Seeking to claim a generous share of the e-reader chip market, Texas Instruments will try to entice prospective e-reader OEMs with a chip set and software that the company claims will reduce the size and increase the battery life of e-book mobile devices.
Texas Instruments will unveil custom hardware and software Jan. 7 at the Consumer Electronics Show in Las Vegas that it claims will reduce the footprint of e-readers by 200 square millimeters and extend their battery life by 50 percent.
TI's TPS6518x EPD (electronic paper display) power management chip replaces about 40 discrete components that are required for any e-book device using E-Ink's electrophoretic display, the company said.
TI has also crafted the software for its 45-nanometer OMAP3621 processor, which eliminates the need for a hardware controller chip from Epson, Freescale Semiconductor, Marvell or Dialog Semiconductor as is required today. The OMAP3621 processor has an integral ARM Cortex-A8 CPU with an Imagination PowerVR3D graphics accelerator on the same chip.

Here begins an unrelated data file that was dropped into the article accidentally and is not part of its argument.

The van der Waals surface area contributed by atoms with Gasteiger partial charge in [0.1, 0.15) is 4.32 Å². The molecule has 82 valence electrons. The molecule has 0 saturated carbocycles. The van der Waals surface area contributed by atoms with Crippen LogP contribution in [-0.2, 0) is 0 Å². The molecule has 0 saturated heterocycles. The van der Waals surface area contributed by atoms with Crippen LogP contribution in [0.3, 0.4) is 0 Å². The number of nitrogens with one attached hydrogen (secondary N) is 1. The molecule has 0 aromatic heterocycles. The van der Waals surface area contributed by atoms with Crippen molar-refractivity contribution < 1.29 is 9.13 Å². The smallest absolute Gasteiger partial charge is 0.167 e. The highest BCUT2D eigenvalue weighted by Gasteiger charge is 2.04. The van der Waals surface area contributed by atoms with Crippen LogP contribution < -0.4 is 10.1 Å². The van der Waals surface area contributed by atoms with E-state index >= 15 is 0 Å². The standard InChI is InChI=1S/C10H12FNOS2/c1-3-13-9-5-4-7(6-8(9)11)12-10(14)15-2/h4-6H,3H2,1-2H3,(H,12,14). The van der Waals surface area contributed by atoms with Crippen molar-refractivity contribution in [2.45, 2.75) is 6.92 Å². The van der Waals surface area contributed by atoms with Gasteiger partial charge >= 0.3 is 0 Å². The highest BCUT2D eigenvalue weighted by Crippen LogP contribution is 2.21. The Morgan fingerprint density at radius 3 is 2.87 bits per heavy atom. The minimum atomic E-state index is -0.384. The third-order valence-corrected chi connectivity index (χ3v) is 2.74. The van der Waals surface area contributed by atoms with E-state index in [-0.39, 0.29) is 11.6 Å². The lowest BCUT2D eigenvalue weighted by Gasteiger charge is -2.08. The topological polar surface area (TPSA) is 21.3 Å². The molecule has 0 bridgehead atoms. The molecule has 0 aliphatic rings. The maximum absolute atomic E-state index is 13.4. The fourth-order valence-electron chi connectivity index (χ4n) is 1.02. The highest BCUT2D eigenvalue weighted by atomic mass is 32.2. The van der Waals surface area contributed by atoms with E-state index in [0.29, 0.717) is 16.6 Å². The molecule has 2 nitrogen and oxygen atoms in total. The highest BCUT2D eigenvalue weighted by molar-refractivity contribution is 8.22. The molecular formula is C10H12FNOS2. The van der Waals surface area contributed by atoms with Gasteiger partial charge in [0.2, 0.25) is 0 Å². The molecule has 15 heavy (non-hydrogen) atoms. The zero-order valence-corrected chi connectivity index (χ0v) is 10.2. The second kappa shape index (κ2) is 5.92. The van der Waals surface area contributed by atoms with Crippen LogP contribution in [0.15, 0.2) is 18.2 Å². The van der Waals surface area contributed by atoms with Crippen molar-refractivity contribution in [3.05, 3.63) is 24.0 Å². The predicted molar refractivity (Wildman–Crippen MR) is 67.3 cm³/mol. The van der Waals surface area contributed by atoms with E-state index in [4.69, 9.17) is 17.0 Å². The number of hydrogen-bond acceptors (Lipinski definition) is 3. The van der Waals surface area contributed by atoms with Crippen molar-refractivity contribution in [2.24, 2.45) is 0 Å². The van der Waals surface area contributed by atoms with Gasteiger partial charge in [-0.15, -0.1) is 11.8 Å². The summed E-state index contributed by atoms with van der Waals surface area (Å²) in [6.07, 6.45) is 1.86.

According to TI, a single charge from a 600-milliamp-hour battery will enable up to 14,800 page turns, compared with 10,000 page turns for the longest lived e-reader battery today. And stand-by power is extended to four weeks, TI said.
TI will begin showing a reference design e-reader that uses its new chip and software to OEMs in a private suite at CES, held Jan. 7 to 10. The chips and software are currently available, but TI estimated that it will not be until the summer of 2010 before the first e-readers are released using its solution.
OEMs will have access to the schematics and software source code of its reference design e-reader, and they can request to borrow an actual TI-branded e-reader during their design phase. However, TI said it has no plans to release its own e-reader design to the public. The reference design also uses TI chips for wireless connectivity, multimedia management, Wi-Fi, Bluetooth, FM radio and 3G modem connectivity.